Breaking the cycle of domestic abuse in Hertfordshire this Christmas
Published: 17 Dec 2018
In the lead up to Christmas the Hertfordshire Domestic Abuse Partnership will be continuing with our focus to raise awareness of domestic abuse and its effects through our Breaking the Cycle of Domestic Abuse campaign.
In 2017/18 there were 19,651 reported cases of domestic abuse in Hertfordshire, a 7.1% increase on the previous year. Sadly, we know that incidents and reports of domestic abuse increase over the Christmas period, while this can’t be attributed to a single factor, spending more time with family, increased alcohol intake, additional pressure on money can all have a part to play.
Colette Wyatt-Lowe, Executive Member for Adult Care and Health at Hertfordshire County Council, said; “Christmas is a time for celebration and kindness, and for many of us its precious time we look forward to spending with family. However, sadly for some Christmas will bring about feelings of fear and anxiety as a result of domestic abuse and that’s not right; no one should live in fear or intimidation.
“As we go into the festive season, I would like to send a message to anyone affected in Hertfordshire to say that you are not alone; help and advice is available and waiting for you and I would urge you to speak to someone in confidence and get that support for yourself or for a loved one you think might be in need.”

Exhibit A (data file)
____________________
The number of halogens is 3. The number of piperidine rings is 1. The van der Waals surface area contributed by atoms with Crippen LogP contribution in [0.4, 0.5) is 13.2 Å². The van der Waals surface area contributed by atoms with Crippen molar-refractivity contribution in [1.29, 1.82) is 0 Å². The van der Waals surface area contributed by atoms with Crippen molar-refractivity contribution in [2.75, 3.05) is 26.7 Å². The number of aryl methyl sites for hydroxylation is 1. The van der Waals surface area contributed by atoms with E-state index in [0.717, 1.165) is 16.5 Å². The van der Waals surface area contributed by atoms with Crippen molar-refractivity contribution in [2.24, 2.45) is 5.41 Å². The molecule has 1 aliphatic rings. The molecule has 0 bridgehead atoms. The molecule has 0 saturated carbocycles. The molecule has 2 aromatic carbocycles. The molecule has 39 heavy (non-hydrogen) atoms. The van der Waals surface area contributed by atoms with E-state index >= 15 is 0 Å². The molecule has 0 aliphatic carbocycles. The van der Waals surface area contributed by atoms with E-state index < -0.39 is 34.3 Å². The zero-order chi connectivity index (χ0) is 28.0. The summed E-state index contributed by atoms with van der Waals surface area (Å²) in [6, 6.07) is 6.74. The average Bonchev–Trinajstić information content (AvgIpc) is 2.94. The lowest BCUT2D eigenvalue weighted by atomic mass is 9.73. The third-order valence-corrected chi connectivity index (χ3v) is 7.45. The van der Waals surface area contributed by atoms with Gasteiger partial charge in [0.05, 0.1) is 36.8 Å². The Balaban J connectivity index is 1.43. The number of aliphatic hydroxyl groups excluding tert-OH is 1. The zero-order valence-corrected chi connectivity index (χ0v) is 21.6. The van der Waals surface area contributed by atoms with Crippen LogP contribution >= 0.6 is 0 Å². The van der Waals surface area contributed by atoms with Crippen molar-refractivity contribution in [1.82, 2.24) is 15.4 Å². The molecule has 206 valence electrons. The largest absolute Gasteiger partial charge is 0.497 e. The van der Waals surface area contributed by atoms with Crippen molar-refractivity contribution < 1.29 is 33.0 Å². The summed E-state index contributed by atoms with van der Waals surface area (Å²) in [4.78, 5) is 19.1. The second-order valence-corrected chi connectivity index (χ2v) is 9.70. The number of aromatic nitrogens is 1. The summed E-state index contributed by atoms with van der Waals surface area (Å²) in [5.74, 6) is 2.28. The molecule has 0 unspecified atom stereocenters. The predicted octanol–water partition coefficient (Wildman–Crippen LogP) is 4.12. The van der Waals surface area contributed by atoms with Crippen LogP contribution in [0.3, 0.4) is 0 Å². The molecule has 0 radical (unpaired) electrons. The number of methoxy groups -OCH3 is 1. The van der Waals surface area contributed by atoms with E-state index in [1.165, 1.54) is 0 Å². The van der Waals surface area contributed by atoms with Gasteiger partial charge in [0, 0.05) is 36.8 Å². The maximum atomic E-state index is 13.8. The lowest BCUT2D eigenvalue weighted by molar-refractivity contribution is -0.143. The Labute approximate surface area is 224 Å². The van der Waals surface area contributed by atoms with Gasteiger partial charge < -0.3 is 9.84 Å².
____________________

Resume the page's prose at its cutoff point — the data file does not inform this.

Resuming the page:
Domestic abuse does not discriminate and can affect anyone, regardless of gender, class, age, race, religion, disability, sexual orientation or lifestyle. It’s not just about violence, domestic abuse can include acts of verbal, emotional, sexual, or financial abuse used as a means of power and control over a (ex)partner or family member. It is any incident or pattern of intimidating and controlling behaviour, purposefully meant to isolate, exploit, deprive or regulate a person’s everyday behaviour. Those experiencing abuse are often made to feel inferior to or dependent on their abuser following continued patterns of assault, threating, intimidating or humiliating behaviour that is intended to cause harm, punish or frighten.
If a partner, ex partner or family member is causing you distress or fear by repeatedly hurting you, calling you names, forcing you to do things you don’t want to, or controlling who you see, what you wear, where you go or your money – this is domestic abuse and it’s never ok.
Going into Christmas we want people to understand and consider the impact domestic abuse has on children, young people and families. Unfortunately, over 750,000 children are affected by domestic abuse in the UK each year. Here in Hertfordshire, children were known to be present in the home in 26% of all reported domestic abuse crimes and incidents in 2015/16 and in 14% of these, children had viewed the abuse taking place.
We know that domestic abuse affects everyone; in every three cases of domestic abuse, two of the people being abused will be female and one will be male. Shockingly in the UK 1 in 4 women and 1 in 6 men will be affected by domestic abuse at some stage during their lifetime, everyday people just like Joanne, who’s story we have shared.